Bay Area drivers struggle to keep up with gas prices


Walnut Creek florist J.R. Cude says skyrocketing gas prices are seriously cutting into his profits, making it tough for him to keep his local delivery price at $10.

"Gas prices are very much a concern," Cude said. "I think $5-a-gallon-gas or maybe even $4.50 will be the breaking point." Cude, who owns The Flower Bowl on Boulevard Circle, says he will try to keep the delivery charge where it is through Mother's Day, which is the busiest delivery day of the year.

Cab drivers say they, too, are just trying to hold on. Some drivers lease their cars from the company and pay for fuel out of their own pockets.

"We're all responsible for our own tank, our own gas, all of us," said cab driver Darrell Knight. "So it comes out of the profits."

"It's really eating into our tips and then double end of it is, is that the economy is so bad that we're not even receiving tips," said cab driver Ernie Velilla.

James Sneed spends hundreds of dollars per week on gas, driving his truck for his countertop installation company.

"I'm estimating, driving around for templates, and gas prices are just killing it," said Sneed. "Where do you put that in? You can't really mark up your product for gas."

And though prices have leveled a bit in recent days, if history is any indicator, they won't stay that way for long. California State Automobile Association spokesman Matt Skryja told ABC7 prices have actually plateaued a bit in Bay Area cities in the past week.

"Trying to gauge where gas prices are going to go is like looking into a crystal ball and saying who's going to win the Super Bowl next year," Skryja said. "Certainly we are on a track going into the summer driving season where historically prices do go up."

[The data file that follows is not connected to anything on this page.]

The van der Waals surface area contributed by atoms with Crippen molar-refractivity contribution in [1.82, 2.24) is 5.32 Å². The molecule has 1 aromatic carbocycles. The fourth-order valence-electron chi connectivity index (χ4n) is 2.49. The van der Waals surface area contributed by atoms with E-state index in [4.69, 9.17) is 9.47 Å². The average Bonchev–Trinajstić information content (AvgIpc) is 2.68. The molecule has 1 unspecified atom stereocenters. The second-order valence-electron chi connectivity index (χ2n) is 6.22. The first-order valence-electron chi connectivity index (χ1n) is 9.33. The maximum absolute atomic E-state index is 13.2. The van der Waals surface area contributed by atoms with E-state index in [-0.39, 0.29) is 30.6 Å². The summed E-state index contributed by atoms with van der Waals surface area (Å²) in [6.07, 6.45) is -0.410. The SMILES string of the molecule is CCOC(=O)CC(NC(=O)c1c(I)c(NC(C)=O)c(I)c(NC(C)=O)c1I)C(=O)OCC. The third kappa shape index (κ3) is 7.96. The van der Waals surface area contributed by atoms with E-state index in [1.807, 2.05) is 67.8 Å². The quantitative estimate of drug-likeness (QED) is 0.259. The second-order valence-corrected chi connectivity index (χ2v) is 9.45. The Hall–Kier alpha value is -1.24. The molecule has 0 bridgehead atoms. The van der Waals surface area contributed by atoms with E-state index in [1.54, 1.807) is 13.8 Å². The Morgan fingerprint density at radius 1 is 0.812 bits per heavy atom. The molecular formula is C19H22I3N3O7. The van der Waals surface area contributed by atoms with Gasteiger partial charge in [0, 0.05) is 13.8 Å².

Tourist Boyer Kalugda doesn't like what he sees at the pumps, but being from the Philippines does give him a little perspective.

"Almost $6, $5.50 [in the Philippines]," said Kalugda, who despite the big difference, still doesn't see much of a bargain in the States.

The dramatic price increases at the pump come as several big oil companies are set to announce staggering first quarter profits. Analysts expect profits for the first three months of 2011 to go up 45 percent over last year to about $35 billion for the quarter, or $390 per day. Most of the profits come from the company's "downstream" operations, which involve oil exploration and recovery. Data from the companies' 2010 reports show just 7 percent of their total profits come from the retail and refining aspects of their businesses.

Tuesday, President Barack Obama urged gas producers like Saudi Arabia to increase supplies and lower prices to avoid damage to the global economy. He wants to curtail $4 billion in tax subsidies to big oil companies which are expected to announce huge first quarter profits starting Wednesday.

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